Grow by numbers

A scientific breakthrough has allowed the sunflower to be house- trained. It can even conform to uniform standards. Michael Leapman reports
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THE SUNFLOWER, or helianthus, has been grown in Britain for four centuries, but it spent a long time out of favour. For years it was looked upon as something of a joke flower, climbing to a ridiculous height and bearing a top-heavy head that soon sagged and withered away.

Some grew them for their edible seeds, while schoolchildren, intrigued by their size, strove to rival the world record of about seven metres. Not even the labours of Vincent van Gogh could transform the sunflower's unfashionable image.

But in the past two or three years, all this has changed. Vases of sunflowers lurk in the corners of smart bistros, ballrooms and boutiques. They creep into the background of glossy advertisements for fast cars and high fashion. Seed merchants and florists report unprecedented demand for them for gardens and ambitious indoor arrangements.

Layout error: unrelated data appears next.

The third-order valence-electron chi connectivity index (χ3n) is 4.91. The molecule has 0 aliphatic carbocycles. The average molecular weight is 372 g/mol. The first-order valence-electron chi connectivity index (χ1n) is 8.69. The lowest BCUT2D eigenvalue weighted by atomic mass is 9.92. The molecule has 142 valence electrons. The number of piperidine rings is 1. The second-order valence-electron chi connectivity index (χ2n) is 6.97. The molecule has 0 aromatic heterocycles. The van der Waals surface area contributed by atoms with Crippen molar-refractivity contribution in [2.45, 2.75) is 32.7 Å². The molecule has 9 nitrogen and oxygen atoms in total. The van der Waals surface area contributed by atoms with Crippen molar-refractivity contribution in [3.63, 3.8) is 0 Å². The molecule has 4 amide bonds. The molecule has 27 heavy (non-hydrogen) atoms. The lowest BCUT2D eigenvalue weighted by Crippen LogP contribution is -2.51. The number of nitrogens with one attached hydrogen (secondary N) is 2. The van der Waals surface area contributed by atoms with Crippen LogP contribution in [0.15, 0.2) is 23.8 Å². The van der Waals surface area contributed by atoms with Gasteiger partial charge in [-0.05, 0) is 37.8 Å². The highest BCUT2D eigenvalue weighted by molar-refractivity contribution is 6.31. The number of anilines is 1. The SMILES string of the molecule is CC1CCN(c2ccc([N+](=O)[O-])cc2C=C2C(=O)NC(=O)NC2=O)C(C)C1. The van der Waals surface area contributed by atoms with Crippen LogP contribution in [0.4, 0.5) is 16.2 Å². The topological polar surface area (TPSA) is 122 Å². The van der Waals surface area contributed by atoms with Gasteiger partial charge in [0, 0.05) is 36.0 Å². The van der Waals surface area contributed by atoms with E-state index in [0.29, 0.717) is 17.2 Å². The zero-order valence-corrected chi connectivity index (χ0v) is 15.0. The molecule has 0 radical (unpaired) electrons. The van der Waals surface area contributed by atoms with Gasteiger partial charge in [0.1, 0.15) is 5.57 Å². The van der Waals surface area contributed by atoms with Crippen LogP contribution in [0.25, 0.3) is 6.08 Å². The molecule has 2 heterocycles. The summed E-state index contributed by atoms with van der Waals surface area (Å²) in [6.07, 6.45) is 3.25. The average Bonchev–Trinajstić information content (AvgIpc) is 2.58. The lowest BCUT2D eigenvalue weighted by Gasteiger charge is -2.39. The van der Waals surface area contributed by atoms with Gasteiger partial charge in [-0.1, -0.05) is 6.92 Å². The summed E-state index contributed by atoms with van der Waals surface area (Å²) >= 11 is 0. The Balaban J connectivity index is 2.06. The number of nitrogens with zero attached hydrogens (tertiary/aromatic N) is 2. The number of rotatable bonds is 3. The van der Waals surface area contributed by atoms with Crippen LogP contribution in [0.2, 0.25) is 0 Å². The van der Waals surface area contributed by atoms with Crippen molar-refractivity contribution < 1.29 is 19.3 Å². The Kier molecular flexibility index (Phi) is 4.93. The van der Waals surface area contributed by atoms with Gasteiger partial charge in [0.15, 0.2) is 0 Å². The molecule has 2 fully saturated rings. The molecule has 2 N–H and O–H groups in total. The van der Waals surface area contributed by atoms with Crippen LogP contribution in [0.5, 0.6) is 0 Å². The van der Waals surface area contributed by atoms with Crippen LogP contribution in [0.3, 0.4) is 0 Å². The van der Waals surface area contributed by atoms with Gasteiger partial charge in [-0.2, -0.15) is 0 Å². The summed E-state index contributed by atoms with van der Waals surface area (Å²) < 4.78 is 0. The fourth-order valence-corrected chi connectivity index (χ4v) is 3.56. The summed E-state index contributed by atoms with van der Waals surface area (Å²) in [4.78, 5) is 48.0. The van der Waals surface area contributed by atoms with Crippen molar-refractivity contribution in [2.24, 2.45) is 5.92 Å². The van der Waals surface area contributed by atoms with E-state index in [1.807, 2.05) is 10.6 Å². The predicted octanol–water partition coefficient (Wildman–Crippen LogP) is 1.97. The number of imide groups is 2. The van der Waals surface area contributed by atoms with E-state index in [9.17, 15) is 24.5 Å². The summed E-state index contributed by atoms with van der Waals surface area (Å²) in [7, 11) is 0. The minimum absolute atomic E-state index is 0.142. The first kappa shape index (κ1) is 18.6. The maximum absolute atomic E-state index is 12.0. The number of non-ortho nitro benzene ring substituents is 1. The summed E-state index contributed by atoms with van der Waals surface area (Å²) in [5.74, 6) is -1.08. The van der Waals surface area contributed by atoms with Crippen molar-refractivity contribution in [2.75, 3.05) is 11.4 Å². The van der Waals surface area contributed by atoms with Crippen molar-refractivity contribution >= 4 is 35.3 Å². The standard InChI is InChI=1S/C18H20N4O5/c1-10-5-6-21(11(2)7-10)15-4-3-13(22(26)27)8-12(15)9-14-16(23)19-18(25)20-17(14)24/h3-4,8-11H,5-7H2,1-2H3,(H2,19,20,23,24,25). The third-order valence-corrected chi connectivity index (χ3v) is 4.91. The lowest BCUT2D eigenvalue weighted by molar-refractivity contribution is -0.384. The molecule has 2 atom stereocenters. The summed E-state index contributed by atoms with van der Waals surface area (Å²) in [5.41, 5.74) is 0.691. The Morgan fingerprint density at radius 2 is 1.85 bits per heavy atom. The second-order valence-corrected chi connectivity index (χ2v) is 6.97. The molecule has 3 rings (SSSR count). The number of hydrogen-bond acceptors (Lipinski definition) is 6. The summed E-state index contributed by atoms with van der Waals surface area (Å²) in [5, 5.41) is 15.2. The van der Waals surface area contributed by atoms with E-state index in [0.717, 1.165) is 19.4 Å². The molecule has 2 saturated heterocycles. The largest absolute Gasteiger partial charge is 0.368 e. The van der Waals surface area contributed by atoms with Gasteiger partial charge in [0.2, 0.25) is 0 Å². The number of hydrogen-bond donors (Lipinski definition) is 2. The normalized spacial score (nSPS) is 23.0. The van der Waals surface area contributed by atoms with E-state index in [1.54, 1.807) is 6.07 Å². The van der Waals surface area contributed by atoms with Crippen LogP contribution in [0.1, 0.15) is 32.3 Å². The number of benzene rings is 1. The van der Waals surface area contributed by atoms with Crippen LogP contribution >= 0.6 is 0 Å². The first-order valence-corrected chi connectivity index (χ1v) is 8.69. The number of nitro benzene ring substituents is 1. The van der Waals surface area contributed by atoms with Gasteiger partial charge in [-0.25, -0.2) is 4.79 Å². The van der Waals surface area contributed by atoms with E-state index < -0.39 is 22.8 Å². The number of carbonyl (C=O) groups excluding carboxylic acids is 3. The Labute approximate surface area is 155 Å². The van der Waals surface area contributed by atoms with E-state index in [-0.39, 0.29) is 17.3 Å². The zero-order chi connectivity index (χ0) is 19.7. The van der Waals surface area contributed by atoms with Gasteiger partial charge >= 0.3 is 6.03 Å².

Marks & Spencer, barometer of popular taste, began selling them as cut flowers two years ago and now offer them all year round. They have become one of the chain's strongest floral lines and were prominent on its large stand at the Hampton Court Flower Show this summer. Seed merchants, not much slower to spot a trend, are introducing new varieties of sunflower whose appeal is not based on gigantism but on their suitability as cut flowers for display in vases.

The scientific breakthrough that allowed the sunflower to be house-trained was the development a few years ago of a virtually pollen-free breed. These new varieties do not shed the irritating black dust that gets in your carpet, on your clothes, and up your nose.

The other critical factor was a shift in style. "In the 1980s people only wanted cut flowers in soft, co-ordinating shades," notes Nick Herbert of M&S. "But the last few years has seen a trend towards bright, strong and vivid colours. That is what made us think of sunflowers."